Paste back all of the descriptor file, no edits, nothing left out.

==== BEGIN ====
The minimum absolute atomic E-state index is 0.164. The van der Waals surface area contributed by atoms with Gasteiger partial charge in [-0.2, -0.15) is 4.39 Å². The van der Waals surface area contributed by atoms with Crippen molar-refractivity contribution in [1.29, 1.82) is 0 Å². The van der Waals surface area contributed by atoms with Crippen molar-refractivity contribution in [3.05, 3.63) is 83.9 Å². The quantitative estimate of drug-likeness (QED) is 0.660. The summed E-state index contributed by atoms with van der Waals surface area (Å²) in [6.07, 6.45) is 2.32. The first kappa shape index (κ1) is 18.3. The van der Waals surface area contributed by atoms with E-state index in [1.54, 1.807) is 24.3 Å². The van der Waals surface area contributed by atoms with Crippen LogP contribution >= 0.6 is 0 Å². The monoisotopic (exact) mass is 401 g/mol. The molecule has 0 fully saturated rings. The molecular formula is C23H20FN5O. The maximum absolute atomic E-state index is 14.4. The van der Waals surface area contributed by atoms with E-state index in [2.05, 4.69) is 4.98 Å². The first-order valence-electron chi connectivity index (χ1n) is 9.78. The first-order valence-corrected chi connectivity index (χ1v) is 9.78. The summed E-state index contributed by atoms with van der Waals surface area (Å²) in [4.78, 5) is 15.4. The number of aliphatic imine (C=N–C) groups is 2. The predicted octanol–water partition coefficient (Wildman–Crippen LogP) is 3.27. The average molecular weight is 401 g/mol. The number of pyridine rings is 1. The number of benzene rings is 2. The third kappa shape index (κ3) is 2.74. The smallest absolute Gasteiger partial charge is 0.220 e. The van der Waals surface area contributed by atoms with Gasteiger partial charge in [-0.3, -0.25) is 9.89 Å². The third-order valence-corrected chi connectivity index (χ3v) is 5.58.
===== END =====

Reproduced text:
The minimum absolute atomic E-state index is 0.164. The van der Waals surface area contributed by atoms with Gasteiger partial charge in [-0.2, -0.15) is 4.39 Å². The van der Waals surface area contributed by atoms with Crippen molar-refractivity contribution in [1.29, 1.82) is 0 Å². The van der Waals surface area contributed by atoms with Crippen molar-refractivity contribution in [3.05, 3.63) is 83.9 Å². The quantitative estimate of drug-likeness (QED) is 0.660. The summed E-state index contributed by atoms with van der Waals surface area (Å²) in [6.07, 6.45) is 2.32. The first kappa shape index (κ1) is 18.3. The van der Waals surface area contributed by atoms with E-state index in [1.54, 1.807) is 24.3 Å². The van der Waals surface area contributed by atoms with Crippen LogP contribution >= 0.6 is 0 Å². The monoisotopic (exact) mass is 401 g/mol. The molecule has 0 fully saturated rings. The molecular formula is C23H20FN5O. The maximum absolute atomic E-state index is 14.4. The van der Waals surface area contributed by atoms with E-state index in [2.05, 4.69) is 4.98 Å². The first-order valence-electron chi connectivity index (χ1n) is 9.78. The first-order valence-corrected chi connectivity index (χ1v) is 9.78. The summed E-state index contributed by atoms with van der Waals surface area (Å²) in [4.78, 5) is 15.4. The number of aliphatic imine (C=N–C) groups is 2. The predicted octanol–water partition coefficient (Wildman–Crippen LogP) is 3.27. The average molecular weight is 401 g/mol. The number of pyridine rings is 1. The number of benzene rings is 2. The third kappa shape index (κ3) is 2.74. The smallest absolute Gasteiger partial charge is 0.220 e. The van der Waals surface area contributed by atoms with Gasteiger partial charge in [-0.3, -0.25) is 9.89 Å². The third-order valence-corrected chi connectivity index (χ3v) is 5.58.